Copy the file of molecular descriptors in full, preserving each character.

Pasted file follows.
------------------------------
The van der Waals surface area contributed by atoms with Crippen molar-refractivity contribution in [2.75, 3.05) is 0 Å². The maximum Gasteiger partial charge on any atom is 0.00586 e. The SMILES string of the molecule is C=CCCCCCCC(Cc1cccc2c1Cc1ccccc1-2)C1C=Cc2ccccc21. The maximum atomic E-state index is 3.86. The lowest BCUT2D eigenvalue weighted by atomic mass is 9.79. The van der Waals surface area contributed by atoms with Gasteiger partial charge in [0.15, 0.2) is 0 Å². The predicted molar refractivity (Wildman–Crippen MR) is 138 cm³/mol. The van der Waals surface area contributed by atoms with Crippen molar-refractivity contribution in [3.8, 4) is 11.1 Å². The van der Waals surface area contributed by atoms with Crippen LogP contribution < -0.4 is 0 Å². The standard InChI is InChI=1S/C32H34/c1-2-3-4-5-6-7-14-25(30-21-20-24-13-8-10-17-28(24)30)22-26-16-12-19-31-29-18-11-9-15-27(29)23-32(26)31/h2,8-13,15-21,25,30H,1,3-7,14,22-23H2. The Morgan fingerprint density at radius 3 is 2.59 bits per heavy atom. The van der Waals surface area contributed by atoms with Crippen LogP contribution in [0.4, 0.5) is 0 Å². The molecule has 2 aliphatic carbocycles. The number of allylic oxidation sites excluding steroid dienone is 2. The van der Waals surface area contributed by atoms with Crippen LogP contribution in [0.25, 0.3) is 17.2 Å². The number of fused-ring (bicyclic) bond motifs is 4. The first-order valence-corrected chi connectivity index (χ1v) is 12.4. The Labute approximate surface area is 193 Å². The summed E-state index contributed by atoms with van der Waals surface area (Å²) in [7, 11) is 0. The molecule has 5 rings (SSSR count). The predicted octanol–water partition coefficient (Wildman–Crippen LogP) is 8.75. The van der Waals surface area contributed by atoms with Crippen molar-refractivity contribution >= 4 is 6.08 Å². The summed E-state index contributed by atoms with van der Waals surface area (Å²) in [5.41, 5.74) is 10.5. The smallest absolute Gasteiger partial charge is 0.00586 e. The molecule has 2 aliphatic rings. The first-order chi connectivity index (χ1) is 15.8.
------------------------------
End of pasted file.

The van der Waals surface area contributed by atoms with Crippen molar-refractivity contribution in [2.75, 3.05) is 0 Å². The maximum Gasteiger partial charge on any atom is 0.00586 e. The SMILES string of the molecule is C=CCCCCCCC(Cc1cccc2c1Cc1ccccc1-2)C1C=Cc2ccccc21. The maximum atomic E-state index is 3.86. The lowest BCUT2D eigenvalue weighted by atomic mass is 9.79. The van der Waals surface area contributed by atoms with Gasteiger partial charge in [0.15, 0.2) is 0 Å². The predicted molar refractivity (Wildman–Crippen MR) is 138 cm³/mol. The van der Waals surface area contributed by atoms with Crippen molar-refractivity contribution in [3.8, 4) is 11.1 Å². The van der Waals surface area contributed by atoms with Crippen LogP contribution < -0.4 is 0 Å². The standard InChI is InChI=1S/C32H34/c1-2-3-4-5-6-7-14-25(30-21-20-24-13-8-10-17-28(24)30)22-26-16-12-19-31-29-18-11-9-15-27(29)23-32(26)31/h2,8-13,15-21,25,30H,1,3-7,14,22-23H2. The Morgan fingerprint density at radius 3 is 2.59 bits per heavy atom. The van der Waals surface area contributed by atoms with Crippen LogP contribution in [0.4, 0.5) is 0 Å². The molecule has 2 aliphatic carbocycles. The number of allylic oxidation sites excluding steroid dienone is 2. The van der Waals surface area contributed by atoms with Crippen LogP contribution in [0.25, 0.3) is 17.2 Å². The number of fused-ring (bicyclic) bond motifs is 4. The first-order valence-corrected chi connectivity index (χ1v) is 12.4. The Labute approximate surface area is 193 Å². The summed E-state index contributed by atoms with van der Waals surface area (Å²) in [7, 11) is 0. The molecule has 5 rings (SSSR count). The predicted octanol–water partition coefficient (Wildman–Crippen LogP) is 8.75. The van der Waals surface area contributed by atoms with Crippen molar-refractivity contribution >= 4 is 6.08 Å². The summed E-state index contributed by atoms with van der Waals surface area (Å²) in [5.41, 5.74) is 10.5. The smallest absolute Gasteiger partial charge is 0.00586 e. The molecule has 2 aliphatic rings. The first-order chi connectivity index (χ1) is 15.8.